Of course, even if something is “just uncomfortable,” this doesn’t mean that you should push yourself into it. Exploring the edges of your comfort zone is important, but pushing too far past your limitations can prolong the process of rebuilding trust.


To learn more about working with the edges of your comfort zone in trauma healing (also known as “titration”), check out this video from nervous system educator Irene Lyon.

4. Establish clear boundaries and expectations

Without clearly communicated boundaries and expectations in a relationship, trust loses its meaning. Both people involved in a relationship should be fully aware of all boundaries and expectations so that they can uphold and respect them effectively and consistently. Communicating honestly and respecting boundaries are the two essential ways that trust is formed and demonstrated in a relationship.


By clearly stating your boundaries and expectations, you create opportunities for your partners, friends, and family members to demonstrate respect for your boundaries. When boundaries are respected consistently, this helps our minds and bodies understand that trust is possible and present.

5. Recognize trust as a risk

In 1996, British psychotherapist Adam Phillips wrote that trust “is a risk masquerading as a promise.” Although it may be difficult to accept, rebuilding trust in others requires recognizing and understanding that trusting someone does not mean feeling guaranteed that they will never hurt us.


Trusting someone means trusting them to act with integrity, good intention, and honesty, to respect boundaries, and to communicate openly and compassionately when rupture occurs. Trusting someone does not mean trusting them never to do anything wrong or inconsiderate.


Perhaps the most difficult part of learning to trust again is being willing to establish a more realistic understanding of what trust really is.


Should I try to rebuild trust with the person who abused me?

Of course, accepting trust as a risk does not mean accepting the possibility of mistreatment, abuse, or violence. If someone is actively committing abusive behavior, they are not acting with integrity or respect for others’ boundaries and are therefore not trustworthy.


However, in some cases, a survivor may be interested in re-establishing a relationship with someone who was abusive in the past but has expressed a desire to change. Deciding whether or not to do this is a highly personal decision and will depend on the individual circumstances and capacities of each survivor.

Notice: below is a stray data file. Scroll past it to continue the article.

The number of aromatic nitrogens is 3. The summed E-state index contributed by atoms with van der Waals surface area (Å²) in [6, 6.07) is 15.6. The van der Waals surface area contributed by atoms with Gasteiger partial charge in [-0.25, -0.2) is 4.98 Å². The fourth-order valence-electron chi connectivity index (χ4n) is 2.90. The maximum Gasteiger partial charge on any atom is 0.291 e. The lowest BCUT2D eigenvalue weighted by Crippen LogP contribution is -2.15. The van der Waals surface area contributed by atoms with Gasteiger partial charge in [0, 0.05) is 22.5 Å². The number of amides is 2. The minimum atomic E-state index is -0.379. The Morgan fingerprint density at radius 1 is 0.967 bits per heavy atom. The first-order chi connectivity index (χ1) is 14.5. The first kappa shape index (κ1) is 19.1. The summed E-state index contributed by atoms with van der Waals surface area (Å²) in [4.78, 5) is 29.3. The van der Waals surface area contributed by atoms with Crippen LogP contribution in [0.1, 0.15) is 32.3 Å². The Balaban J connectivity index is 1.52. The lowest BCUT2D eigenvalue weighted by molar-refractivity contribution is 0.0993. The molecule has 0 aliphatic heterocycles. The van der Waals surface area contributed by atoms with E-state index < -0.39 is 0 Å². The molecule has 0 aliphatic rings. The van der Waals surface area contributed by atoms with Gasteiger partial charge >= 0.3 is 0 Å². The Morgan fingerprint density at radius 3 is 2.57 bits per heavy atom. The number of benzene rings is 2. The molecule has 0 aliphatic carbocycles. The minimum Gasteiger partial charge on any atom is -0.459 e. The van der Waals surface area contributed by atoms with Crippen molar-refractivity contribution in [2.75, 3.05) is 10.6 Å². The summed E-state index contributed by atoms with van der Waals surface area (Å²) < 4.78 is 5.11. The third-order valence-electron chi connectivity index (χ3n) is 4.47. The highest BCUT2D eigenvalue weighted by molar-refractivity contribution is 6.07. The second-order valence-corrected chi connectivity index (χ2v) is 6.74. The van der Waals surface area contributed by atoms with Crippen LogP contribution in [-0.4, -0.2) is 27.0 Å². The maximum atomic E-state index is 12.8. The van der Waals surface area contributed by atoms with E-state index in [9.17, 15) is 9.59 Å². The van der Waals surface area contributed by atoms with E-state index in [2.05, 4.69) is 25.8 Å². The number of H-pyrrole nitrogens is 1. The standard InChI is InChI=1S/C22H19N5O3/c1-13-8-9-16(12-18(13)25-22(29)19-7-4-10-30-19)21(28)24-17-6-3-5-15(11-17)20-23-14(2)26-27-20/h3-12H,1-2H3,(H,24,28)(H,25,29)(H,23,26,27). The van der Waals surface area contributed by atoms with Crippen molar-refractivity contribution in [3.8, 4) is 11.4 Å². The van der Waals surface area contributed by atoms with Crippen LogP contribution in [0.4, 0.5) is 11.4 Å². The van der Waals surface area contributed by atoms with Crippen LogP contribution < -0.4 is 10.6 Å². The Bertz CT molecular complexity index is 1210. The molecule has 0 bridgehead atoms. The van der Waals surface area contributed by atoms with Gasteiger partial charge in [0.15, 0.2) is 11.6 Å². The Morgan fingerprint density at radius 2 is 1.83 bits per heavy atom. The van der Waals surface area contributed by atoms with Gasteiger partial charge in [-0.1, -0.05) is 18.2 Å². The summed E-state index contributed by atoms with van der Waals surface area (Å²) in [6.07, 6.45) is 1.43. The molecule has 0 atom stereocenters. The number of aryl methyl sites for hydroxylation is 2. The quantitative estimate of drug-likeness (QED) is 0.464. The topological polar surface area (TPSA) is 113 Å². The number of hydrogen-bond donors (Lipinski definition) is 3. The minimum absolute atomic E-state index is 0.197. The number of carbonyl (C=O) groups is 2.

That said, it is unfortunately extremely rare for people who engage in abusive or violent behavior to change unless they consistently engage in therapy or counselling to unlearn their abusive behaviors.


Rebuilding trust in others is a notable challenge for survivors of sexual trauma. But with the right support and approach, it’s possible to rebuild trust even after a significant traumatic experience. For a closer look at how to rebuild self-trust in the wake of sexual trauma, check out our article “Tools for Survivors: How to Rebuild Self-Trust After Sexual Assault or Abuse.”

Summary :

 Many survivors of sexual assault and abuse struggle to trust others. This is a normal and understandable defense mechanism, especially considering that around 80% of sexual assault is committed by someone known to the victim. To rebuild trust with others, victims should consider working alongside a mental health professional, although this is not required. It’s also important to recognize that the process of rebuilding trust can take significant time and that pressuring ourselves to trust before we’re ready is not a good idea. Other things to remember when rebuilding trust in others is that danger and discomfort are not the same thing, and learning to discern between the two is an important skill. Survivors should also learn to foster clear communication in their relationships and vocalize boundaries and expectations early and often. Although it’s a difficult reality to face, it’s also important to recognize that trusting others is not a guarantee that we will never again experience pain or disappointment. The most important part of establishing trust in a relationship is the commitment each person holds to behaving with integrity, honesty, and care, especially when rupture occurs. That said, there is a difference between ordinary violations of trust and abuse, assault, and violence. Survivors should be extremely careful when attempting to rebuild trust with those who have committed abuse in the past.

About the Author

Dana Anastasia (they/them) is an independent writer, editor, podcaster, and artist. With a degree in interdisciplinary sociology and a background in domestic violence and sexual assault advocacy, Dana brings a keen awareness of victim and survivor needs and experiences to their work. Learn more at